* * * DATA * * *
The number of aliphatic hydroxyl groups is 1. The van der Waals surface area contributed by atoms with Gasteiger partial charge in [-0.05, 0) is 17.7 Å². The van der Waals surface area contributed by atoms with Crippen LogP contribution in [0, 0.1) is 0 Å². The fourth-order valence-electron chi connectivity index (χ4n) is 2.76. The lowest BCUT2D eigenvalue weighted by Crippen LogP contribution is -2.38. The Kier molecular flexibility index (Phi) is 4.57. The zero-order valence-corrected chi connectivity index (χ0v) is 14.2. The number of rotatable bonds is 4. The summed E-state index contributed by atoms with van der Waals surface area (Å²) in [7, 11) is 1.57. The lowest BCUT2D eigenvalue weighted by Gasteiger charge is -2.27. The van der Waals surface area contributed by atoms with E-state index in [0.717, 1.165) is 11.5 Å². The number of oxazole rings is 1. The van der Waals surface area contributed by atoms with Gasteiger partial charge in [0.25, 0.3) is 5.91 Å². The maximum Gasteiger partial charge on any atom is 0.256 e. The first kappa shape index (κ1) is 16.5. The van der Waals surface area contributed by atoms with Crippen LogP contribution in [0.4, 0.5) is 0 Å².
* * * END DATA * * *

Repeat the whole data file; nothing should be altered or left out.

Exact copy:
The number of aliphatic hydroxyl groups is 1. The van der Waals surface area contributed by atoms with Gasteiger partial charge in [-0.05, 0) is 17.7 Å². The van der Waals surface area contributed by atoms with Crippen LogP contribution in [0, 0.1) is 0 Å². The fourth-order valence-electron chi connectivity index (χ4n) is 2.76. The lowest BCUT2D eigenvalue weighted by Crippen LogP contribution is -2.38. The Kier molecular flexibility index (Phi) is 4.57. The zero-order valence-corrected chi connectivity index (χ0v) is 14.2. The number of rotatable bonds is 4. The summed E-state index contributed by atoms with van der Waals surface area (Å²) in [7, 11) is 1.57. The lowest BCUT2D eigenvalue weighted by Gasteiger charge is -2.27. The van der Waals surface area contributed by atoms with E-state index in [0.717, 1.165) is 11.5 Å². The number of oxazole rings is 1. The van der Waals surface area contributed by atoms with Gasteiger partial charge in [0.25, 0.3) is 5.91 Å². The maximum Gasteiger partial charge on any atom is 0.256 e. The first kappa shape index (κ1) is 16.5. The van der Waals surface area contributed by atoms with Crippen LogP contribution in [0.4, 0.5) is 0 Å².